Novice parents pay attention to 5 misunderstandings of prenatal gene testing,

Pregnancy will complicate the mood of parents-to-be. They will not only throb with expectation, but also show worries about the unknown.

However, prenatal genetic testing can identify whether the baby has genetic abnormalities before birth, so the screening results always affect the hearts of prospective parents.

For this reason, the Gene Medical Center of Cleveland Clinic in the United States explained some misunderstandings about prenatal gene testing.

Myth 1: All Pregnant Women Should Have Prenatal Genetic Testing

Truth: Prenatal genetic testing is divided into two parts: prenatal screening and prenatal diagnosis. Some prenatal tests (such as ultrasound examination and serological examination) belong to prenatal screening, which is required by every expectant mother. However, some special tests, such as non-invasive genetic testing, are more recommended for high-risk pregnant women.

High-risk pregnant women refer to:

    Pregnant women are over 35 years old; Abnormal results of ultrasound examination or serological examination; Pregnant women with a history of abnormal childbirth or family history of genetic diseases.

However, expectant mothers do not need to understand all the details, because the genetic experts in the Cleveland Clinic’s prenatal medical team will customize the genetic testing plan for each expectant mother separately.

Myth 2: All prenatal genetic tests are invasive

Truth: Some prenatal diagnostic tests are indeed invasive, such as amniocentesis and chorion sampling. But now there are many new non-invasive tests, so expectant mothers do not have to take some invasive tests.

The new technology can find fetal abnormalities only by testing the mother’s blood. At present, these new technologies for prenatal gene screening are limited to certain specific chromosomal abnormalities, such as:

    Trisomy 13 syndrome; Trisomy 18 syndrome; Trisomy 21 syndrome (Down syndrome); Sex chromosome abnormalities, etc.

In fact, the purpose of the examination is not to characterize the fetus before it is born, but to provide as much information as possible to prospective parents and obstetricians so as to make corresponding treatment.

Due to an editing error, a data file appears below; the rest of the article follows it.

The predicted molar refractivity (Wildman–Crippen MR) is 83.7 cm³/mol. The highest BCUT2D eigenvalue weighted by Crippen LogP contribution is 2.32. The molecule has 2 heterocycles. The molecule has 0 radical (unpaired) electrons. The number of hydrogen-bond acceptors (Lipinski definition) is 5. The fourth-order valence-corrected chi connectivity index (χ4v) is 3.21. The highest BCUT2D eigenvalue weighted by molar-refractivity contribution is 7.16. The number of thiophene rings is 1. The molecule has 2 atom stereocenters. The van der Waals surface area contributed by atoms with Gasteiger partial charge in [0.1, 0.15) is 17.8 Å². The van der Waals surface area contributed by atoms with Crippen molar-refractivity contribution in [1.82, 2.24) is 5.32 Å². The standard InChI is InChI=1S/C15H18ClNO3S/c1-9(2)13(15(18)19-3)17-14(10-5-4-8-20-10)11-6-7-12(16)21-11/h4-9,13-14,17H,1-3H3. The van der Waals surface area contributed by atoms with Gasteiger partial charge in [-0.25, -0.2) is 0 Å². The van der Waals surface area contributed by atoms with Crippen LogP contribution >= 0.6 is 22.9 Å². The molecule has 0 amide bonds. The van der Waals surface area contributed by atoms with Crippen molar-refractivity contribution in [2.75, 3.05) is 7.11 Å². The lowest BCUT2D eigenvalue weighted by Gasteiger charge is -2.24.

Myth 3: All genetic abnormalities can lead to diseases.

Truth: There may be various genetic variations in human development, but some variations or genetic abnormalities only increase the risk of human suffering from certain special diseases.

Therefore, not all gene abnormalities are as serious as trisomy 13 syndrome or trisomy 18 syndrome, and genetic medicine experts will make reasonable evaluation according to gene test results.

Myth 4: Negative results mean that children are healthy,

Truth: Although gene testing has found many abnormalities that could not be found before, gene testing is still not omnipotent.

In some high-risk situations, if the result of an examination indicates that it is normal, it only means that the child is unlikely to suffer from the disease targeted by the examination, but some rare abnormalities cannot be completely ruled out.

For some parents-to-be, some test results may be difficult to accept, but genetic medicine experts and obstetricians usually tell them the truth. Although genetic tests sometimes give some worrying information, most parents-to-be still get healthy babies.

Myth 5: Test Results Can’t Change what

Truth: For parents-to-be, the test results may make them feel uneasy, but genetic tests can help obstetricians and parents-to-be make more reasonable decisions together.

For example, if the test results indicate that Down’s syndrome is positive, obstetricians will prepare for high-risk pregnancies and carry out other relevant tests on pregnant women. Parents of children can also apply for some special medical services to take care of their children as soon as possible.

Therefore, even if the test indicates abnormal results, it can still help prospective parents to face pregnancy correctly.